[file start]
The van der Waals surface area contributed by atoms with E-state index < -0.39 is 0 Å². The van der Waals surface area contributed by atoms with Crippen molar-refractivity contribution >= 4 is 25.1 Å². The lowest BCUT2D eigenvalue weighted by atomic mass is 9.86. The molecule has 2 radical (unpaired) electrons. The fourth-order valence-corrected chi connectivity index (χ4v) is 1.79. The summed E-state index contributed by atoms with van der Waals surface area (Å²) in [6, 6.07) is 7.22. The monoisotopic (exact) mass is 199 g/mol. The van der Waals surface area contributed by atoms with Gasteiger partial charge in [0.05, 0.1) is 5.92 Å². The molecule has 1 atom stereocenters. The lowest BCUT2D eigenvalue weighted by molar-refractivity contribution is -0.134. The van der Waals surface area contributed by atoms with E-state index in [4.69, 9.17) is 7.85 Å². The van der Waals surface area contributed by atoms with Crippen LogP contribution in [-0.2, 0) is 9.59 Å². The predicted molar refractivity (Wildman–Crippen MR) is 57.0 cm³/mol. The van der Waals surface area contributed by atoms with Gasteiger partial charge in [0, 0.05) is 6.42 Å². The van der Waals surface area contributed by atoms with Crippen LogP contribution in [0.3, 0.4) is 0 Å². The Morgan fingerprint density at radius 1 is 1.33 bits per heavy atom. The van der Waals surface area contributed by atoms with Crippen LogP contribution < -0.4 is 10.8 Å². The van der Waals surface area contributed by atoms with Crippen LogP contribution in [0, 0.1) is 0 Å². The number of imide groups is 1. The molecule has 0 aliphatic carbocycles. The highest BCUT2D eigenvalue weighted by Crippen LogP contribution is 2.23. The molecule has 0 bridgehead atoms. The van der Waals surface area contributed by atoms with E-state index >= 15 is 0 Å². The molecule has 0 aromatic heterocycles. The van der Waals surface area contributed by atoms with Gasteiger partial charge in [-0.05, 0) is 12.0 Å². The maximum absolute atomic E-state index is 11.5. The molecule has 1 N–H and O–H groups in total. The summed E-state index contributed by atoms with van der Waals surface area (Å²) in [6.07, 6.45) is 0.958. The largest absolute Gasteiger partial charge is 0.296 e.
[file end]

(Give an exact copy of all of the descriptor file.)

The van der Waals surface area contributed by atoms with E-state index < -0.39 is 0 Å². The van der Waals surface area contributed by atoms with Crippen molar-refractivity contribution >= 4 is 25.1 Å². The lowest BCUT2D eigenvalue weighted by atomic mass is 9.86. The molecule has 2 radical (unpaired) electrons. The fourth-order valence-corrected chi connectivity index (χ4v) is 1.79. The summed E-state index contributed by atoms with van der Waals surface area (Å²) in [6, 6.07) is 7.22. The monoisotopic (exact) mass is 199 g/mol. The van der Waals surface area contributed by atoms with Gasteiger partial charge in [0.05, 0.1) is 5.92 Å². The molecule has 1 atom stereocenters. The lowest BCUT2D eigenvalue weighted by molar-refractivity contribution is -0.134. The van der Waals surface area contributed by atoms with E-state index in [4.69, 9.17) is 7.85 Å². The van der Waals surface area contributed by atoms with Crippen LogP contribution in [-0.2, 0) is 9.59 Å². The predicted molar refractivity (Wildman–Crippen MR) is 57.0 cm³/mol. The van der Waals surface area contributed by atoms with Gasteiger partial charge in [0, 0.05) is 6.42 Å². The van der Waals surface area contributed by atoms with Crippen LogP contribution in [0.3, 0.4) is 0 Å². The Morgan fingerprint density at radius 1 is 1.33 bits per heavy atom. The van der Waals surface area contributed by atoms with Crippen LogP contribution < -0.4 is 10.8 Å². The van der Waals surface area contributed by atoms with Crippen LogP contribution in [0, 0.1) is 0 Å². The number of imide groups is 1. The molecule has 0 aliphatic carbocycles. The highest BCUT2D eigenvalue weighted by Crippen LogP contribution is 2.23. The molecule has 0 bridgehead atoms. The van der Waals surface area contributed by atoms with E-state index >= 15 is 0 Å². The molecule has 0 aromatic heterocycles. The van der Waals surface area contributed by atoms with Gasteiger partial charge in [-0.05, 0) is 12.0 Å². The maximum absolute atomic E-state index is 11.5. The molecule has 1 N–H and O–H groups in total. The summed E-state index contributed by atoms with van der Waals surface area (Å²) in [6.07, 6.45) is 0.958. The largest absolute Gasteiger partial charge is 0.296 e.